Alva Noë

Alva Noë is a contributor to the NPR blog 13.7: Cosmos and Culture. He is writer and a philosopher who works on the nature of mind and human experience.

Noë received his PhD from Harvard in 1995 and is a professor of philosophy at the University of California, Berkeley, where he is also a member of the Institute for Cognitive and Brain Sciences and the Center for New Media. He previously was a Distinguished Professor of Philosophy at the Graduate Center of the City University of New York. He has been philosopher-in-residence with The Forsythe Company and has recently begun a performative-lecture collaboration with Deborah Hay. Noë is a 2012 recipient of a Guggenheim fellowship.

He is the author of Action in Perception (MIT Press, 2004); Out of Our Heads (Farrar Straus and Giroux, 2009); and most recently, Varieties of Presence (Harvard University Press, 2012). He is now at work on a book about art and human nature.

New evidence is calling into question the reliability of temperament tests widely used to help assess whether it's safe to send a dog home with an adoptive family, according to a fascinating and important article published last week in The New York Times.

The decision of a company to offer its employs the option to hack their bodies to function better in the workplace has raised eyebrows and, no doubt, generated publicity.

But it also gives us a chance to turn a light on hidden attitudes about the nature of the self.

Imagine that you could pay for your morning coffee with the swipe of your hand, or that you didn't need to have a key on your person to start up your car. Pretty convenient, huh?

Since the Enlightenment, champions of progress have urged us to break free of the chains of tradition.

Just because "we've always done it this way," is no reason to keep doing it this way. It is irrational, it is dumb, indeed, it is frequently dishonest, to cling to traditions, they say. If we aim to understand the world and control it — the abiding ambition of all empirically minded thinkers — then surely we can dispense with the baggage of inherited convention.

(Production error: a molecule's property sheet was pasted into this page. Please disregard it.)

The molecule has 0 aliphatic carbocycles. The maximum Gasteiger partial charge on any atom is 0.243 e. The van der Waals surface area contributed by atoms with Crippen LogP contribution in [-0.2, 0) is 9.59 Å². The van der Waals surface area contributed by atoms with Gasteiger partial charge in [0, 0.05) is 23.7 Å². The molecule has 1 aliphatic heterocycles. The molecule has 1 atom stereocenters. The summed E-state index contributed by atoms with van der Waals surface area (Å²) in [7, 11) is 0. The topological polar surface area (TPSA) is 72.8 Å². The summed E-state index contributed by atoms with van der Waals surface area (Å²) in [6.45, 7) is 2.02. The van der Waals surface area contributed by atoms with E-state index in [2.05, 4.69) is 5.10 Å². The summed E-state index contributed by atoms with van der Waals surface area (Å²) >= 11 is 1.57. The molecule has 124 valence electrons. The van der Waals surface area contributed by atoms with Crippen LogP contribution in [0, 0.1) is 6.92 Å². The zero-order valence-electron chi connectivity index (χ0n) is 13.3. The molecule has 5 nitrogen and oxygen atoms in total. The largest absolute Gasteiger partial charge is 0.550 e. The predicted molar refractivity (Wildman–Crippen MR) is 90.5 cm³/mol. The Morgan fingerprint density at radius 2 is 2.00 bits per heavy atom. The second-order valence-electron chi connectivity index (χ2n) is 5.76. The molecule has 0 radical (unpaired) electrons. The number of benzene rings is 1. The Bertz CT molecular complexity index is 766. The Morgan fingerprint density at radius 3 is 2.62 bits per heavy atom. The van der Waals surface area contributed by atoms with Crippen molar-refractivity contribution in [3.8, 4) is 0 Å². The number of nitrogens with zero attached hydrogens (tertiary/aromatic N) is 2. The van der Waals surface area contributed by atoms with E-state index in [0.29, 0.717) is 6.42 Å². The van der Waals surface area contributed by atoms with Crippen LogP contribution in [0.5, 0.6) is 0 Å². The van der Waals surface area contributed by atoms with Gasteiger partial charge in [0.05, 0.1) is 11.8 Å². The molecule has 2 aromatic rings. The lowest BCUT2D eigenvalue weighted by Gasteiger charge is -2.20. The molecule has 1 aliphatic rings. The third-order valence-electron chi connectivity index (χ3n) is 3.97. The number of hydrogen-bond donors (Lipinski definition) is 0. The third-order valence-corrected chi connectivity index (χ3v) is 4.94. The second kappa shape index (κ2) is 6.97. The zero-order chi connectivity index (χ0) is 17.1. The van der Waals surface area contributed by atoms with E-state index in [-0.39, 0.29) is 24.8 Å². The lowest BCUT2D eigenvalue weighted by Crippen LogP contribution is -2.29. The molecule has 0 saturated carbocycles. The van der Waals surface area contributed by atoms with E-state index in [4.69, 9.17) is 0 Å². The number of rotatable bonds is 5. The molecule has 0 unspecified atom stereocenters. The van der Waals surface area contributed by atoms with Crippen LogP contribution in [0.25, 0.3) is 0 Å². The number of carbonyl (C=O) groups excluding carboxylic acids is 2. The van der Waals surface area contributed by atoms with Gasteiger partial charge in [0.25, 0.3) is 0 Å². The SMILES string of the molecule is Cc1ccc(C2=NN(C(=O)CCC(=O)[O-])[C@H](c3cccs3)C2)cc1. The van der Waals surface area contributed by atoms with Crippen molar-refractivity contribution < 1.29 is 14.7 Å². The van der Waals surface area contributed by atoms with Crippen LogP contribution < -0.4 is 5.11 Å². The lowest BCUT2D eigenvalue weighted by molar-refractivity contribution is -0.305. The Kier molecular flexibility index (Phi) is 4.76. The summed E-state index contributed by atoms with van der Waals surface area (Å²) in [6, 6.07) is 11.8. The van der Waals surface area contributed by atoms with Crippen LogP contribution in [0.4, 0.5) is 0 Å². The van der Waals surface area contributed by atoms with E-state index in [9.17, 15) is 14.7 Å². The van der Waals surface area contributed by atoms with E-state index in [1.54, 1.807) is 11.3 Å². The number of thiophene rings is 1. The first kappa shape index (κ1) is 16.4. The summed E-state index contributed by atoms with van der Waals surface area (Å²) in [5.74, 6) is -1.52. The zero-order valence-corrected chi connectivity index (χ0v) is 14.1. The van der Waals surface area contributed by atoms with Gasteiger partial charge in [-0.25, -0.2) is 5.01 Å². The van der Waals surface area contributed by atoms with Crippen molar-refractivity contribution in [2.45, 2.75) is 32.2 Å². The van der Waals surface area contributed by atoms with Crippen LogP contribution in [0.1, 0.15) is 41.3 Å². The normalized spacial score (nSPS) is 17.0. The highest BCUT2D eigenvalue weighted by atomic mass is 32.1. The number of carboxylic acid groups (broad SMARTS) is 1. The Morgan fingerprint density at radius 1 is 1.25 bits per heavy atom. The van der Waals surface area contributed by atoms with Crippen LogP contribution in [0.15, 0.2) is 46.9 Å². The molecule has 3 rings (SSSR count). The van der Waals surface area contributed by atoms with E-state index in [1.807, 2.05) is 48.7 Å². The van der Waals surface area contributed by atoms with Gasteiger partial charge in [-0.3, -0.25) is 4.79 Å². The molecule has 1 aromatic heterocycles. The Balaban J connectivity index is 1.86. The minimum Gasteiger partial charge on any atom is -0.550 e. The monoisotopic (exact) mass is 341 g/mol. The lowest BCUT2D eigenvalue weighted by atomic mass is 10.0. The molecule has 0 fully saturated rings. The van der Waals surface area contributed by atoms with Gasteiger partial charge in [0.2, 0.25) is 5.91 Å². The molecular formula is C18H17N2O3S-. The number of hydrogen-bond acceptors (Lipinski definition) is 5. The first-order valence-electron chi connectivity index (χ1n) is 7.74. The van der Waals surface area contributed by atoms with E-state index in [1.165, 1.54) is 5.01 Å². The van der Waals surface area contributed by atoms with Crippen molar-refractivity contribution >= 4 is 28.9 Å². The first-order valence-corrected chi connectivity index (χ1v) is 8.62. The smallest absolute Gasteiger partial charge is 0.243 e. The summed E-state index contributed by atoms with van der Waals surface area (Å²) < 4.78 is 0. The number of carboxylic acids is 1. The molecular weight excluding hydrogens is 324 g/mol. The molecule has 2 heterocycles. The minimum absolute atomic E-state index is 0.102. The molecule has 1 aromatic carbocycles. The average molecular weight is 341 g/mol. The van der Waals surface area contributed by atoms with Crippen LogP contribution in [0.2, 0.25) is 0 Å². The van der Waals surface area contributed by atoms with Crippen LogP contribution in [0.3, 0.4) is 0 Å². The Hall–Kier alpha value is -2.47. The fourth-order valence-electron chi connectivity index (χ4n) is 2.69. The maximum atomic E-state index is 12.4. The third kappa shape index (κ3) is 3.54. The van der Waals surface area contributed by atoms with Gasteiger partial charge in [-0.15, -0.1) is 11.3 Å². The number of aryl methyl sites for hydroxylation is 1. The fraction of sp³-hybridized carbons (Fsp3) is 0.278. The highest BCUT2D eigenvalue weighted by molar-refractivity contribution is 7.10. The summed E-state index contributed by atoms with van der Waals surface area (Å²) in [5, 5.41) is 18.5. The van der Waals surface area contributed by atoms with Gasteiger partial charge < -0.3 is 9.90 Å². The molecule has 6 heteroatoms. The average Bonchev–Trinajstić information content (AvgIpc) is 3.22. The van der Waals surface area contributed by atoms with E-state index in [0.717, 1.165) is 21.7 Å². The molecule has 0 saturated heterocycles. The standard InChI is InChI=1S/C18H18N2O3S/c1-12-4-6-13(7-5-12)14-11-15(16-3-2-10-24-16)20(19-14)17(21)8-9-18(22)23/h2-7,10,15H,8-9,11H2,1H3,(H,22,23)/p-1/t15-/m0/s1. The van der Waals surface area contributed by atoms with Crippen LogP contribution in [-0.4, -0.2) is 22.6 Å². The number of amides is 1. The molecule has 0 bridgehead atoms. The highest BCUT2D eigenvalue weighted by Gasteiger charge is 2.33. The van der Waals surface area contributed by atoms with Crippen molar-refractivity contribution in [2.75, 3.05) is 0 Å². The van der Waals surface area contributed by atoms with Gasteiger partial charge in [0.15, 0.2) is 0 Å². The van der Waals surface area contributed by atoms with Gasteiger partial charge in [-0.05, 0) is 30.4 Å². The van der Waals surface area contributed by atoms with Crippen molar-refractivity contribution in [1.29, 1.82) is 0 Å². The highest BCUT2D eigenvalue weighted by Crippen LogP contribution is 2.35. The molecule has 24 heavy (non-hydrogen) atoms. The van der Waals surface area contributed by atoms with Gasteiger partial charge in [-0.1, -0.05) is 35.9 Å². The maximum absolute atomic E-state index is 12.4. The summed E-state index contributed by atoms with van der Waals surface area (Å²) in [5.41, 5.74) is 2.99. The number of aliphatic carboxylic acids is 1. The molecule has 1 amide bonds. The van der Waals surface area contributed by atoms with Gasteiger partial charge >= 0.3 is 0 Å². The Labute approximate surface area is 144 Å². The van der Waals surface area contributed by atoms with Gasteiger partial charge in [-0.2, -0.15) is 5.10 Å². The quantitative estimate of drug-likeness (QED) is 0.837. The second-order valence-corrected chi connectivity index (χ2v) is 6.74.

Commercial brain training programs are taking another hit.

Humans and other primates see color thanks to three different kinds of cells in the retina.

By responding differently to short-, medium- and long-wavelength light, these cells provide the information the brain needs to figure out color in the environment.

This is how we do it. It's also how the birds and the bees do it.

But it turns out that our eyes do this imperfectly.

There's a provocative interview with the philosopher Daniel Dennett in Living on Earth.

The topic is Dennett's latest book — From Bacteria to Bach and Back: The Evolution of Minds — and his idea that Charles Darwin and Alan Turing can be credited, in a way, with the same discovery: that you don't need comprehension to achieve competence.

The Future Of Prostheses

Jun 4, 2017

Ask yourself: Where's your left hand?

I bet you don't need to look around to answer this. Or try this: Shut your eyes and reach down and touch your right heel. Not that hard for most of us.

Proprioception is the name of this ability we have that lets us keep track of, locate and make use of our own bodies. Proprioception works thanks to sensors in our muscles (muscle spindles), but it also depends on our sensitivity to stretching and pressure on the skin.

What happens if you lose proprioception?

The brain has evolved over evolutionary time scales of millions of years. So, what is the likelihood that the relatively recent advent of reading and writing, or motorized transport, or the Internet, could have changed our brains?

How do you know you are not now dreaming?

Any test you might perform, you might be merely dreaming that you are performing.

How can you get outside experience to verify that things are, at least once and for all, the way they seem to be?

This is philosophical skepticism in the potent and daring form that comes down to us from René Descartes.

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